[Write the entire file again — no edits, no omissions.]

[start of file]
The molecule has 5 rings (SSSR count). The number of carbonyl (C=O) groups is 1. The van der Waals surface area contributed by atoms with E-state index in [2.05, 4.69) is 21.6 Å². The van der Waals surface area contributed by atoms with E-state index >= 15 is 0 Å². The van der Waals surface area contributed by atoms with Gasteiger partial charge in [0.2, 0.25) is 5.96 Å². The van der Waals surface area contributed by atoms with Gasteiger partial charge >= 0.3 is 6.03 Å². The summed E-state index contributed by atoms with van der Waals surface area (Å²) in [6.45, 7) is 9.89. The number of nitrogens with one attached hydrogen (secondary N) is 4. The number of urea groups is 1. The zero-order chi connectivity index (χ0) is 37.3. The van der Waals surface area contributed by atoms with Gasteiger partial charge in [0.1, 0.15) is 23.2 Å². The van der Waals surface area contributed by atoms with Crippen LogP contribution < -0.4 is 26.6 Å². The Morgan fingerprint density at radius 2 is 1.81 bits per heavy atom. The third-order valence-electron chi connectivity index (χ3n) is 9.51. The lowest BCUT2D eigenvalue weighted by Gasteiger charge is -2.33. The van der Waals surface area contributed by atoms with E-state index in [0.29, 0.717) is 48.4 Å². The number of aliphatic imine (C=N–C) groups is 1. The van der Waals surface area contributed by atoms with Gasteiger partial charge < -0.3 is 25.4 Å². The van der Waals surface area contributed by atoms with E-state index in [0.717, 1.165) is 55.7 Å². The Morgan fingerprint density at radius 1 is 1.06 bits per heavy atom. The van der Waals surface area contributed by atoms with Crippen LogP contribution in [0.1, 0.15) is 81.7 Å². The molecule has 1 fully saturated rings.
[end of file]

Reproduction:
The molecule has 5 rings (SSSR count). The number of carbonyl (C=O) groups is 1. The van der Waals surface area contributed by atoms with E-state index in [2.05, 4.69) is 21.6 Å². The van der Waals surface area contributed by atoms with E-state index >= 15 is 0 Å². The van der Waals surface area contributed by atoms with Gasteiger partial charge in [0.2, 0.25) is 5.96 Å². The van der Waals surface area contributed by atoms with Gasteiger partial charge >= 0.3 is 6.03 Å². The summed E-state index contributed by atoms with van der Waals surface area (Å²) in [6.45, 7) is 9.89. The number of nitrogens with one attached hydrogen (secondary N) is 4. The number of urea groups is 1. The zero-order chi connectivity index (χ0) is 37.3. The van der Waals surface area contributed by atoms with Gasteiger partial charge in [0.1, 0.15) is 23.2 Å². The van der Waals surface area contributed by atoms with Crippen LogP contribution < -0.4 is 26.6 Å². The Morgan fingerprint density at radius 2 is 1.81 bits per heavy atom. The third-order valence-electron chi connectivity index (χ3n) is 9.51. The lowest BCUT2D eigenvalue weighted by Gasteiger charge is -2.33. The van der Waals surface area contributed by atoms with E-state index in [0.29, 0.717) is 48.4 Å². The number of aliphatic imine (C=N–C) groups is 1. The van der Waals surface area contributed by atoms with Gasteiger partial charge < -0.3 is 25.4 Å². The van der Waals surface area contributed by atoms with E-state index in [0.717, 1.165) is 55.7 Å². The Morgan fingerprint density at radius 1 is 1.06 bits per heavy atom. The van der Waals surface area contributed by atoms with Crippen LogP contribution in [0.1, 0.15) is 81.7 Å². The molecule has 1 fully saturated rings.